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Anti-invasive effects of Celastrus Orbiculatus extract on interleukin-1 beta and tumour necrosis factor-alpha combination-stimulated fibroblast-like synoviocytes

BMC Complementary and Alternative MedicineThe official journal of the International Society for Complementary Medicine Research (ISCMR)201414:62

DOI: 10.1186/1472-6882-14-62

Received: 16 October 2013

Accepted: 17 February 2014

Published: 19 February 2014

Abstract

Background

Invasion of fibroblast-like synoviocytes (FLSs) is critical in the pathogenesis of rheumatoid arthritis (RA). The metalloproteinases (MMPs) and activator of nuclear factor-kappa B (NF-κB) pathway play a critical role in RA-FLS invasion induced by interleukin-1 beta (IL-1β) and tumour necrosis factor-alpha (TNF-α). The present study aimed to explore the anti-invasive activity and mechanism of Celastrus orbiculatus extract (COE) on IL-1β and TNF-α combination-stimulated human RA-FLSs.

Methods

We investigated the effect of COE on IL-1β and TNF-α combination-induced FLS invasion as well as MMP expression and explored upstream signal transduction.

Results

COE suppressed IL-1β and TNF-α combination-stimulated FLSs invasion by inhibiting MMP-9 expression and activity. Furthermore, our results revealed that COE inhibited the transcriptional activity of MMP-9 by suppression of the binding activity of NF-κB in the MMP-9 promoter, and inhibited IκBα phosphorylation and nuclear translocation of NF-κB.

Conclusions

COE inhibits IL-1β and TNF-α combination-induced FLSs invasion by suppressing NF-κB-mediated MMP-9 expression.

Keywords

Celastrus orbiculatus Invasion Fibroblast-like synoviocyte MMP Rheumatoid arthritis

Background

Rheumatoid arthritis (RA) is a complex chronic autoimmune disease mainly affecting the joints, characterized by abnormal synovial hyperplasia with marked pannus formation and subsequent invasion and destruction of cartilage and bone [1, 2]. Growing evidence suggests that fibroblast-like synoviocytes (FLSs) in the lining layer can attach to the cartilage and invade the extracellular matrix. This aggressive invasive behaviour has an important role in initiating and driving RA [3, 4]. The migration of activated FLS is also partly responsible for spreading arthritis destruction to distant joints [5]. FLSs have inherent invasive qualities not observed in other fibroblasts. The invasion of FLSs in RA is considered to be as aggressive as tumor cells [6]. Therefore, the regulation of cell migration and invasion is a critical process throughout the development of RA.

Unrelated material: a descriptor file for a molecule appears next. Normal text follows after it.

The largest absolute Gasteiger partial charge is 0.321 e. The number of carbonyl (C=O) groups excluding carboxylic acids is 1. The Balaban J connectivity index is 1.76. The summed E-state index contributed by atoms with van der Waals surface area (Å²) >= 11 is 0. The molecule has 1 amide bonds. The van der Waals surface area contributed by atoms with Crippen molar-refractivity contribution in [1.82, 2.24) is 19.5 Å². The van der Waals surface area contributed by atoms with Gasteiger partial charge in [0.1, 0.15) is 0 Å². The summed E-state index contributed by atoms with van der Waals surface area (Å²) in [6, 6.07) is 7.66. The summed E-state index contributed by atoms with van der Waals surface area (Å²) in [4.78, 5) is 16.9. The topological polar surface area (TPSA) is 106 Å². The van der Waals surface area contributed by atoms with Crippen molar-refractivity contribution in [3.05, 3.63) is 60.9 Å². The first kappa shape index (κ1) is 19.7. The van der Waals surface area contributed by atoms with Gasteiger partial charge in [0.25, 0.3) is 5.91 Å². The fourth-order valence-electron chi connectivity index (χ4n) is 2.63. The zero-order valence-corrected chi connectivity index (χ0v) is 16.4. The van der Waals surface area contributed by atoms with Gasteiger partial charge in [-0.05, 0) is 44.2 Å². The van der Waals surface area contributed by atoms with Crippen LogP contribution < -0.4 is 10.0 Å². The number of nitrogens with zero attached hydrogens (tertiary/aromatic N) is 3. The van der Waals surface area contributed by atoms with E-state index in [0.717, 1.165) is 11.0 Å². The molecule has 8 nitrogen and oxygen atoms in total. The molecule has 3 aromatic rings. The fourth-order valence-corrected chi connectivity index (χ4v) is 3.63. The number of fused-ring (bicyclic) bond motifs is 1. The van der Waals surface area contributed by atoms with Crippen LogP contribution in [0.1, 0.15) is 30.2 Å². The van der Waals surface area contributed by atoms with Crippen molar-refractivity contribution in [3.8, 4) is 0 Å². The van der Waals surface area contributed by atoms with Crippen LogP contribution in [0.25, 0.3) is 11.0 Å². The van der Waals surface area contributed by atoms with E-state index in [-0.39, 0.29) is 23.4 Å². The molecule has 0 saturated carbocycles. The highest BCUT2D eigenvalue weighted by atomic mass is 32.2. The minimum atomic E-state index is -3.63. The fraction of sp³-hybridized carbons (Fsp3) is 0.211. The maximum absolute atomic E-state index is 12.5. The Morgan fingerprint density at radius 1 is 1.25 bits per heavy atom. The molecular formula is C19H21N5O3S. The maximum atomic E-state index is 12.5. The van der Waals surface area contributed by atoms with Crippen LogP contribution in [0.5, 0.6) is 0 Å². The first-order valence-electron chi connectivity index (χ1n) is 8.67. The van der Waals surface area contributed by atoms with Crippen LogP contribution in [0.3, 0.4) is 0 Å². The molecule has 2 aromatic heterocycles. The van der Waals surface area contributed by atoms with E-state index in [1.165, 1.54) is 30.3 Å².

In RA, there is a link between inflammation and increased bone damage. It is well established that pro-inflammatory cytokines are key mediators of RA-FLS invasion and are involved in the pathogenesis of RA [3]. Cytokines, such as interleukin-1β (IL-1β), IL-6 and tumor necrosis factor (TNF-α), can stimulate RA-FLS invasion, and increase the production of matrix metalloproteinases (MMPs), which, in turn, aggravate synovial inflammation resulting in joint destruction [711]. FLSs play an essential role as effector cells in joint destruction through the production of MMPs, mainly collagenases and gelatinases [12]. The number of FLSs and inflammatory cells (mainly macrophages) in the joint greatly increases in both the lining and sublining areas of the RA synovium, and they produce various cytokines and MMPs, infiltrate into neighbouring tissues, cause persistent inflammation, and lead to joint destruction [13]. Cartilage destruction is caused by proteolysis induced by MMPs that remodel the extracellular matrix. Furthermore, MMP degrading enzymes remove the extracellular matrix (ECM), providing space for FLS to invade [14]. MMP-2 and MMP-9, also called collagenases, degrade type IV collagen, gelatin and elastin, and are induced in RA-FLS by pro-inflammatory cytokines, through the activation of transcription factors such as nuclear factor-κB (NF-κB) and activator protein-1 (AP-1) [15].